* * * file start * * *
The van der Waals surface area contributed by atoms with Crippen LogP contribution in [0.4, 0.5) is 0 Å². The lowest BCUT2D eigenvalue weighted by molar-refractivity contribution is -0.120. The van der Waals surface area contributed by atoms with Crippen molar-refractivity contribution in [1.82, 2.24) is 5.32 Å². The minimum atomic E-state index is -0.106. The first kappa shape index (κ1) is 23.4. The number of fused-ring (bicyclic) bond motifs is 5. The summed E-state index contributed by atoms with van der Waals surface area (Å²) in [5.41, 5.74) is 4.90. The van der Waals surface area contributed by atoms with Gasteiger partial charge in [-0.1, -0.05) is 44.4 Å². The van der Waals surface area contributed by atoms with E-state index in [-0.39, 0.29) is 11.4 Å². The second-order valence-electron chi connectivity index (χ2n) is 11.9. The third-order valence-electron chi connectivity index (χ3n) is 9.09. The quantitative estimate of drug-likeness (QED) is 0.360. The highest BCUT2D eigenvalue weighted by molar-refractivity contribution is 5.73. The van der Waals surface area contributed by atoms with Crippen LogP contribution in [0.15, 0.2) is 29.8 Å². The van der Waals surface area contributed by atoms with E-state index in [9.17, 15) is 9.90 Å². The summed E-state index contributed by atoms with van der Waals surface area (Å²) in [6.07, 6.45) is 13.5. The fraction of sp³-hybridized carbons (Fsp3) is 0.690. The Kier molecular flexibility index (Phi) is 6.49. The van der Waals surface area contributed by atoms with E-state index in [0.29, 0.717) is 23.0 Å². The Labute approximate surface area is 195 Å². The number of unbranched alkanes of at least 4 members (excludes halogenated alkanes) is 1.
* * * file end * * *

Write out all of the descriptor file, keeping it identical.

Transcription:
The van der Waals surface area contributed by atoms with Crippen LogP contribution in [0.4, 0.5) is 0 Å². The lowest BCUT2D eigenvalue weighted by molar-refractivity contribution is -0.120. The van der Waals surface area contributed by atoms with Crippen molar-refractivity contribution in [1.82, 2.24) is 5.32 Å². The minimum atomic E-state index is -0.106. The first kappa shape index (κ1) is 23.4. The number of fused-ring (bicyclic) bond motifs is 5. The summed E-state index contributed by atoms with van der Waals surface area (Å²) in [5.41, 5.74) is 4.90. The van der Waals surface area contributed by atoms with Gasteiger partial charge in [-0.1, -0.05) is 44.4 Å². The van der Waals surface area contributed by atoms with E-state index in [-0.39, 0.29) is 11.4 Å². The second-order valence-electron chi connectivity index (χ2n) is 11.9. The third-order valence-electron chi connectivity index (χ3n) is 9.09. The quantitative estimate of drug-likeness (QED) is 0.360. The highest BCUT2D eigenvalue weighted by molar-refractivity contribution is 5.73. The van der Waals surface area contributed by atoms with Crippen LogP contribution in [0.15, 0.2) is 29.8 Å². The van der Waals surface area contributed by atoms with E-state index in [9.17, 15) is 9.90 Å². The summed E-state index contributed by atoms with van der Waals surface area (Å²) in [6.07, 6.45) is 13.5. The fraction of sp³-hybridized carbons (Fsp3) is 0.690. The Kier molecular flexibility index (Phi) is 6.49. The van der Waals surface area contributed by atoms with E-state index in [0.29, 0.717) is 23.0 Å². The Labute approximate surface area is 195 Å². The number of unbranched alkanes of at least 4 members (excludes halogenated alkanes) is 1.